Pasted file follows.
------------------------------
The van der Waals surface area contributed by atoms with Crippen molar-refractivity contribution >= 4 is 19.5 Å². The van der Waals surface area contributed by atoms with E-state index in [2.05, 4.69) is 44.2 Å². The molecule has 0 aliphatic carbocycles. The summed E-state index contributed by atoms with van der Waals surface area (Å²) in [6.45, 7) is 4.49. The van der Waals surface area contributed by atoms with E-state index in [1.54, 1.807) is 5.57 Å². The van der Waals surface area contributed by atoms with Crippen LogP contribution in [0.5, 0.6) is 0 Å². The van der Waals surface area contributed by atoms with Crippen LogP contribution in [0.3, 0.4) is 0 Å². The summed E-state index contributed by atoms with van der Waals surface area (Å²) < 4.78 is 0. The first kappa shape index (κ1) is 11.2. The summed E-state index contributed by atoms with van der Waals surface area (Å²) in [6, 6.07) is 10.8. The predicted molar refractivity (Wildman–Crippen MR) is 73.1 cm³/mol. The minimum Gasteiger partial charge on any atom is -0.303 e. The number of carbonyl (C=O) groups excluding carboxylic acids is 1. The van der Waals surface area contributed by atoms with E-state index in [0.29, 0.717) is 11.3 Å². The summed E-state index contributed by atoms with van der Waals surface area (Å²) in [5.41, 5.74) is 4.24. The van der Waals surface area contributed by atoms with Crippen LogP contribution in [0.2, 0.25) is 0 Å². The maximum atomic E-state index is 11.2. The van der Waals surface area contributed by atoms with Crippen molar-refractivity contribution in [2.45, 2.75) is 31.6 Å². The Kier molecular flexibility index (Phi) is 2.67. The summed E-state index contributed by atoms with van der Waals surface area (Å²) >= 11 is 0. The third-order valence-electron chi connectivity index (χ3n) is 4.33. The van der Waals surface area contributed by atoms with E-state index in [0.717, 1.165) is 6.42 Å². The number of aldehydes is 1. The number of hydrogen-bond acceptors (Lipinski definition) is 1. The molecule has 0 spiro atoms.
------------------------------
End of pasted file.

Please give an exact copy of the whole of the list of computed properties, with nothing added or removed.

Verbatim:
The van der Waals surface area contributed by atoms with Crippen molar-refractivity contribution >= 4 is 19.5 Å². The van der Waals surface area contributed by atoms with E-state index in [2.05, 4.69) is 44.2 Å². The molecule has 0 aliphatic carbocycles. The summed E-state index contributed by atoms with van der Waals surface area (Å²) in [6.45, 7) is 4.49. The van der Waals surface area contributed by atoms with E-state index in [1.54, 1.807) is 5.57 Å². The van der Waals surface area contributed by atoms with Crippen LogP contribution in [0.5, 0.6) is 0 Å². The van der Waals surface area contributed by atoms with Crippen LogP contribution in [0.3, 0.4) is 0 Å². The summed E-state index contributed by atoms with van der Waals surface area (Å²) < 4.78 is 0. The first kappa shape index (κ1) is 11.2. The summed E-state index contributed by atoms with van der Waals surface area (Å²) in [6, 6.07) is 10.8. The predicted molar refractivity (Wildman–Crippen MR) is 73.1 cm³/mol. The minimum Gasteiger partial charge on any atom is -0.303 e. The number of carbonyl (C=O) groups excluding carboxylic acids is 1. The van der Waals surface area contributed by atoms with E-state index in [0.29, 0.717) is 11.3 Å². The summed E-state index contributed by atoms with van der Waals surface area (Å²) in [5.41, 5.74) is 4.24. The van der Waals surface area contributed by atoms with Crippen LogP contribution in [0.2, 0.25) is 0 Å². The maximum atomic E-state index is 11.2. The van der Waals surface area contributed by atoms with Crippen molar-refractivity contribution in [2.45, 2.75) is 31.6 Å². The Kier molecular flexibility index (Phi) is 2.67. The summed E-state index contributed by atoms with van der Waals surface area (Å²) >= 11 is 0. The third-order valence-electron chi connectivity index (χ3n) is 4.33. The van der Waals surface area contributed by atoms with E-state index in [0.717, 1.165) is 6.42 Å². The number of aldehydes is 1. The number of hydrogen-bond acceptors (Lipinski definition) is 1. The molecule has 0 spiro atoms.